Case Analysis: Carey V Lake Macquarie City Council

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CASE ANALYSIS: BREACH OF DUTY OF CARE BY AN AUTHORITY AND CONTRIBUTORY NEGLIGENCE
Summary of Facts
Carey v Lake Macquarie City Council is an appeal from the district court of New South Wales, concerning negligence. The appellant, Carey, was riding his bicycle through a public park before sunrise, which he did regularly. One morning the appellant took a path he had never cycled on before. He was injured after cycling into a bollard positioned in the middle of the path. The bollard was slightly visible as it was dark blue and the path was unlit. The appellant had crossed the path during the day, and had seen the bollard on numerous occasions. The path was not designed for cyclists’ use, but the respondent knew that it was frequently used as
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The judges considered the effect of the severity of the risk by mentioning Shellharbour City Council v Johnson, which states that where the harm posed by an obvious risk is serious, an unreasonable response to the risk results in a breach of duty of care. It was found that the bollard created a ‘real and significant hazard for cyclists.’ On these factors, the judges found that the respondent’s response to the risk was not reasonable.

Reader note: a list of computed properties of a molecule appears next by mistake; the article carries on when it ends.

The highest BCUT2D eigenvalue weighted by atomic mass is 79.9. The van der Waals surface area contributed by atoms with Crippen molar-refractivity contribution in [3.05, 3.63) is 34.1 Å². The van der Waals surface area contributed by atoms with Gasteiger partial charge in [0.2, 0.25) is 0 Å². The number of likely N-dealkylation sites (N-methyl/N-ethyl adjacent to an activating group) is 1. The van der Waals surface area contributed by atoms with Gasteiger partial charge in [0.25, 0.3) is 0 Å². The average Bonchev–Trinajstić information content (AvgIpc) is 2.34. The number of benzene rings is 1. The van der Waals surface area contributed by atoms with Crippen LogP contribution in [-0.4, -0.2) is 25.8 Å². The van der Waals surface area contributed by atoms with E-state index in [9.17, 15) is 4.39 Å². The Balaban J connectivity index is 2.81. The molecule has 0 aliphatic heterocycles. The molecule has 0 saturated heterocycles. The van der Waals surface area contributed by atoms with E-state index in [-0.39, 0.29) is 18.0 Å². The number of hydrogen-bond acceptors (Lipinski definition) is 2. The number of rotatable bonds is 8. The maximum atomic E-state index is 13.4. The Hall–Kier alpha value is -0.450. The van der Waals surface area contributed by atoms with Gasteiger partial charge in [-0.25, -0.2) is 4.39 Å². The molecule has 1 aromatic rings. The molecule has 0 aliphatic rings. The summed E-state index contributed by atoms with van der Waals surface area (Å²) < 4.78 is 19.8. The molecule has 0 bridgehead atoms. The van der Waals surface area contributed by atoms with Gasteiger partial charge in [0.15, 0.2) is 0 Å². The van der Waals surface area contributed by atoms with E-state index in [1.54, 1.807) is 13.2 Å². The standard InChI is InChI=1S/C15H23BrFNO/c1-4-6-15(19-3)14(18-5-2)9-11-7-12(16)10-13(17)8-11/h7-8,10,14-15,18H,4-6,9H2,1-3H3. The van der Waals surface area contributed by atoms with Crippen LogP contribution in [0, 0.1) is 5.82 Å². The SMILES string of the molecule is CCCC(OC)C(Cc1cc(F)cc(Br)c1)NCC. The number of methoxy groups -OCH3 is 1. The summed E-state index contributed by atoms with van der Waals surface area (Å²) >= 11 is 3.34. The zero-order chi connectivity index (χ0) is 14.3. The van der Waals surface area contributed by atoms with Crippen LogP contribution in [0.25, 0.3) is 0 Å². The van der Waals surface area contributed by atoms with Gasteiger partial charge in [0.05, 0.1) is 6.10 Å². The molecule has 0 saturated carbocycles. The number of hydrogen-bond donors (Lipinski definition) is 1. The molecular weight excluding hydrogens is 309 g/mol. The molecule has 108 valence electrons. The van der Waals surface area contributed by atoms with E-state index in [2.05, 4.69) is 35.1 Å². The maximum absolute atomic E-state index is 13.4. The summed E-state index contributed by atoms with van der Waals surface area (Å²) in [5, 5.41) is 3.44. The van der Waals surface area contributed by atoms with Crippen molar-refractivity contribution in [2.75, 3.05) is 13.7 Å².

All judges agreed that because the placement of the bollard created a reasonably foreseeable risk, and the respondent’s response to the risk was not reasonable, taking into account the severity of the risk and the social utility of the bollard, the respondent breached its duty of care.
Issue 2: Is the appellant guilty of contributory negligence, and to what extent?
Determining contributory negligence
The relevant principle regarding this issue comes from s 5R of the Civil Liability Act 2002 (NSW), ‘standard of contributory negligence’. It states that when a person does not exercise the standard of care of a reasonable person in their position, determined on the basis of what the person knows or ought to know, the person is guilty of contributory negligence. The judges agreed that a reasonable person in the appellant’s position, having previously seen the bollard in daytime, would have considered the risk of harm before cycling on the path. The

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